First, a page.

a song by Johnny Cash

Robert
a song by Dolly Parton

Famous People

NAMED ROBERT

Robert I (King of the Scots)
Robert I (Duke of Normandy)
Robert Burns (poet)
Robert Frost (poet)
Robert Louis Stevenson (novelist)
Robert E Lee (General of the confederate army)
Robert Oppenheimer (nuclear physicist)
Robert F. Kennedy (former U.S. Attorney General)
Robert De Niro (actor)
Robert Redford (actor)
Robert 'Bob' Marley (Reggae musician)
Robert Ludlum (author)
Robert Allen Zimmerman (aka Bob Dylan, musician)
Robert Plant (musician)
Robert Palmer (musician)
Robert Pattinson (actor)
Robert Downey, Jr. (actor)
Robert Duvall (actor)
Robert James Ritchie (aka Kid Rock, musician)
Robert Altman (film director)
Robert Trent Jones (golfer and course designer)
Robert I (King of the Scots)
Robert I (Duke of Normandy)
Robert Burns (poet)
Robert Frost (poet)
Robert Louis Stevenson (novelist)
Robert E Lee (General of the confederate army)
Robert Oppenheimer (nuclear physicist)
Robert F. Kennedy (former U.S. Attorney General)
Robert De Niro (actor)
Robert Redford (actor)
Robert 'Bob' Marley (Reggae musician)
Robert Ludlum (author)
Robert Allen Zimmerman (aka Bob Dylan, musician)
Robert Plant (musician)
Robert Palmer (musician)
Robert Pattinson (actor)
Robert Downey, Jr. (actor)
Robert Duvall (actor)
Robert James Ritchie (aka Kid Rock, musician)
Robert Altman (film director)
Robert Trent Jones (golfer and course designer)
Robert I (King of the Scots)
Robert I (Duke of Normandy)
Robert Burns (poet)
Robert Frost (poet)
Robert Louis Stevenson (novelist)
Robert E Lee (General of the confederate army)
Robert Oppenheimer (nuclear physicist)
Robert F. Kennedy (former U.S. Attorney General)
Robert De Niro (actor)
Robert Redford (actor)
Robert 'Bob' Marley (Reggae musician)
Robert Ludlum (author)
Robert Allen Zimmerman (aka Bob Dylan, musician)
Robert Plant (musician)
Robert Palmer (musician)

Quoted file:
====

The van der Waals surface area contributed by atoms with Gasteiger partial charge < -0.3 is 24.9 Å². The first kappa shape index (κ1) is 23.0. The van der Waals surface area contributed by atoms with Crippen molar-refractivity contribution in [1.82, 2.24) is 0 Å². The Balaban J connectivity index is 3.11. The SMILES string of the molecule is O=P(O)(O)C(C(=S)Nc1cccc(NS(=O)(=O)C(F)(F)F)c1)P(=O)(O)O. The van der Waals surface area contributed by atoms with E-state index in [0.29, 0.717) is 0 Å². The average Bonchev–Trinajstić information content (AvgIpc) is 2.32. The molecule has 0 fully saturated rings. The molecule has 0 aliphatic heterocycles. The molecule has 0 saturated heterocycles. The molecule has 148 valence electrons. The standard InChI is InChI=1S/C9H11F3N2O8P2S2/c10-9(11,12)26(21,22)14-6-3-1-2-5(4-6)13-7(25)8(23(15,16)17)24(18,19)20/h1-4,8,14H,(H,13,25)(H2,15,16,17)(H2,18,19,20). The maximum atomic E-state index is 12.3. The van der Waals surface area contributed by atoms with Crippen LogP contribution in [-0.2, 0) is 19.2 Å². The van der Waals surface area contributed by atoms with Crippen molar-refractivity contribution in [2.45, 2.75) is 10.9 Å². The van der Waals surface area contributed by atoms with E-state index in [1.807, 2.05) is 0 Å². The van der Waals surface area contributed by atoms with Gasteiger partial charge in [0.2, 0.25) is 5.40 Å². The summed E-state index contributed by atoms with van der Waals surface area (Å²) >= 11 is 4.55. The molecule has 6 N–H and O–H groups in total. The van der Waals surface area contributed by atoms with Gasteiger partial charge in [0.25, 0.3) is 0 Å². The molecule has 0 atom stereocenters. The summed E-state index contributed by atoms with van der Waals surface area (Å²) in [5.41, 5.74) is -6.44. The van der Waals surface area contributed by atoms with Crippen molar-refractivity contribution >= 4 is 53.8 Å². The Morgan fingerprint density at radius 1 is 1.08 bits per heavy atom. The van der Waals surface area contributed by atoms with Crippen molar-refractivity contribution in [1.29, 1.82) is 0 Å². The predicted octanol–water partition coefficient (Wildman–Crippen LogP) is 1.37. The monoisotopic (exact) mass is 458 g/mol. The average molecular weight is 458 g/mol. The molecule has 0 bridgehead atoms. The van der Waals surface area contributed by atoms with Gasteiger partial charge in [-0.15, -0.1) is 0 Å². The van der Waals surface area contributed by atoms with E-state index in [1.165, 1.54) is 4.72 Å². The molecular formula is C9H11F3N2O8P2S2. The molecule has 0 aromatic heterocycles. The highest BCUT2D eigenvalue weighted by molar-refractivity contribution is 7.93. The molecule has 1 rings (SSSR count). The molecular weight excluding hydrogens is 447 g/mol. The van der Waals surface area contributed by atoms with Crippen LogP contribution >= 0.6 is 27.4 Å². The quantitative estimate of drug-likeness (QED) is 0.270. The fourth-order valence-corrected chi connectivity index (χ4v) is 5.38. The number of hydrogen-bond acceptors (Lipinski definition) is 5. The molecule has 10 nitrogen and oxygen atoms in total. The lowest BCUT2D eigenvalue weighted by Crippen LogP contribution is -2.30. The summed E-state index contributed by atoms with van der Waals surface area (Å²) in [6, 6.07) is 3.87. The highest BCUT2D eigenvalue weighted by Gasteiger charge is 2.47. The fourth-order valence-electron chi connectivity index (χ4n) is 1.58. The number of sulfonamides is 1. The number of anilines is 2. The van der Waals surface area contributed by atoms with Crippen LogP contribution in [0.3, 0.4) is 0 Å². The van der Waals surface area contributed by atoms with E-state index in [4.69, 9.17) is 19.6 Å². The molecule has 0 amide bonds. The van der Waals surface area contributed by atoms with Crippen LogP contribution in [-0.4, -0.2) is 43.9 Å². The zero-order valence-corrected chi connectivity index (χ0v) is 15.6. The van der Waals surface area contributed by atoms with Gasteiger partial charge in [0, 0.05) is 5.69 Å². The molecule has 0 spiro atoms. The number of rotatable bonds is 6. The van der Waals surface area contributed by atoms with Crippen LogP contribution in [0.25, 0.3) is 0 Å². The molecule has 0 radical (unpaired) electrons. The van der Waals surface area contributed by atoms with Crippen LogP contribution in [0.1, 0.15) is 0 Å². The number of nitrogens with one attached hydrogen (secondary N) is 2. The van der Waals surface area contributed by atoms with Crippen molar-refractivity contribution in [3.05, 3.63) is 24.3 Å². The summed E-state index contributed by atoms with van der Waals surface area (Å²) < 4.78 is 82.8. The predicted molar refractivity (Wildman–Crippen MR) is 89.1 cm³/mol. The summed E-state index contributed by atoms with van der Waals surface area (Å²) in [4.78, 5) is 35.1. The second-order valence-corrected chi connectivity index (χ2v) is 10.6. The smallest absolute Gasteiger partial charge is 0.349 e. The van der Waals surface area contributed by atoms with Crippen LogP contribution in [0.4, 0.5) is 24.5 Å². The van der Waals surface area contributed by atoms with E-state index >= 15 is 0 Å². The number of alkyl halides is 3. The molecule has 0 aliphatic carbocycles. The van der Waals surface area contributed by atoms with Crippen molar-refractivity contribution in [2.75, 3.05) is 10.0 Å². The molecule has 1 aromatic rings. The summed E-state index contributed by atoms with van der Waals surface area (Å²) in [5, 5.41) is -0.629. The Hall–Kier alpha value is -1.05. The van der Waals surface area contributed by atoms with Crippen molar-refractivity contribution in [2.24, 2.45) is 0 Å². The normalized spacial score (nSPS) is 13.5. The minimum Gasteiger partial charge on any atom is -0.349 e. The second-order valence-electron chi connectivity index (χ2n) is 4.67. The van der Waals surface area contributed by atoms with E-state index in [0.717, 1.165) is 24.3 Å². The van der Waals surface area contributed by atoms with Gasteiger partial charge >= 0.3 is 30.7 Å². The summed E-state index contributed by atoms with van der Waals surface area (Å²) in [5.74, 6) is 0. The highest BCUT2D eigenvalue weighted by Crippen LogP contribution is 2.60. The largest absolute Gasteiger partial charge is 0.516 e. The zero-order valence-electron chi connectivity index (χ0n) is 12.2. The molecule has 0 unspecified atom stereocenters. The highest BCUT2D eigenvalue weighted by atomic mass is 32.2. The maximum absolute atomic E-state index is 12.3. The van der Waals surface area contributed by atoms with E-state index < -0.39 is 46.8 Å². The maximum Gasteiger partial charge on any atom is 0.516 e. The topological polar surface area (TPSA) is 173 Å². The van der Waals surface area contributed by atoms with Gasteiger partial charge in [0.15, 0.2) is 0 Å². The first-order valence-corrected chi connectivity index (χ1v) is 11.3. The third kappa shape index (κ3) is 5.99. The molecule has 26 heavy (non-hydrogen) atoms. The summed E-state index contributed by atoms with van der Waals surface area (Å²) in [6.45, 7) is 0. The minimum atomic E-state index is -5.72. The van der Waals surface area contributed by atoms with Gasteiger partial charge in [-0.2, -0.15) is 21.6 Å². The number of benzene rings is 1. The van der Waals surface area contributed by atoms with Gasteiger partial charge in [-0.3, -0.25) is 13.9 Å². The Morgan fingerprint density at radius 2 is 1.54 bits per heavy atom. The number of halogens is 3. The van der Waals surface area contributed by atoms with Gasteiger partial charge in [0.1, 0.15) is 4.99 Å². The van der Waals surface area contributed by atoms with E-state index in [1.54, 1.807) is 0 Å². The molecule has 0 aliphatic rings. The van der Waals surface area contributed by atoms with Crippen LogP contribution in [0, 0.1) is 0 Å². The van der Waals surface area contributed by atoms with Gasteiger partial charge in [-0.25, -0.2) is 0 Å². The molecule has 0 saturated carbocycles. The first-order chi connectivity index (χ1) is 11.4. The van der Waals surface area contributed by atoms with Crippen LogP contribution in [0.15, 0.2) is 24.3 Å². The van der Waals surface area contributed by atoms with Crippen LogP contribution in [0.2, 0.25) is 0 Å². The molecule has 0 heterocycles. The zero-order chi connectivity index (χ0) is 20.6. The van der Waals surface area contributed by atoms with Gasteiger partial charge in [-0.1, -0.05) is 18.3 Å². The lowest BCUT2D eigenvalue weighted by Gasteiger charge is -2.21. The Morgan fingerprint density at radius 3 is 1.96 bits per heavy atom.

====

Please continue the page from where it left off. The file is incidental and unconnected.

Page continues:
Robert Pattinson (actor)
Robert Downey, Jr. (actor)
Robert Duvall (actor)
Robert James Ritchie (aka Kid Rock, musician)
Robert Altman (film director)
Robert Trent Jones (golfer and course designer)

Children of Famous People

NAMED ROBERT

We cannot find any children of famous people with the first name Robert

Historic Figures

WITH THE NAME ROBERT

Leroy “Satchel” Paige was the extraordinary Negro League pitcher and Hall of Famer, who made his Major League debut at the unprecedented age of 42, signing with the Cleveland Indians on his birthday. From humble beginnings in Alabama, Leroy Paige gained his famous nickname as a boy toting travelers’ satchels from the train station. (That nickname was to gain fame again in 1987, when Woody Allen and Mia Farrow named their son Satchel – which he, of course, dropped as soon as he was able.) Leroy acquired his formidable pitching skills while in reform school and never looked back – as he famously said – “something might be gaining on you”. His career began in 1926 and ended in 1968, and took him from the Negro Leagues to the Major Leagues in a whirlwind of teams and travels, both in and out of the United States. No less a star than Joe Di Maggio remarked of him: “He was the best and the fastest pitcher I’ve ever faced.” Always a cool guy, Leroy Satchel Paige left an envious legacy unmatched to this day.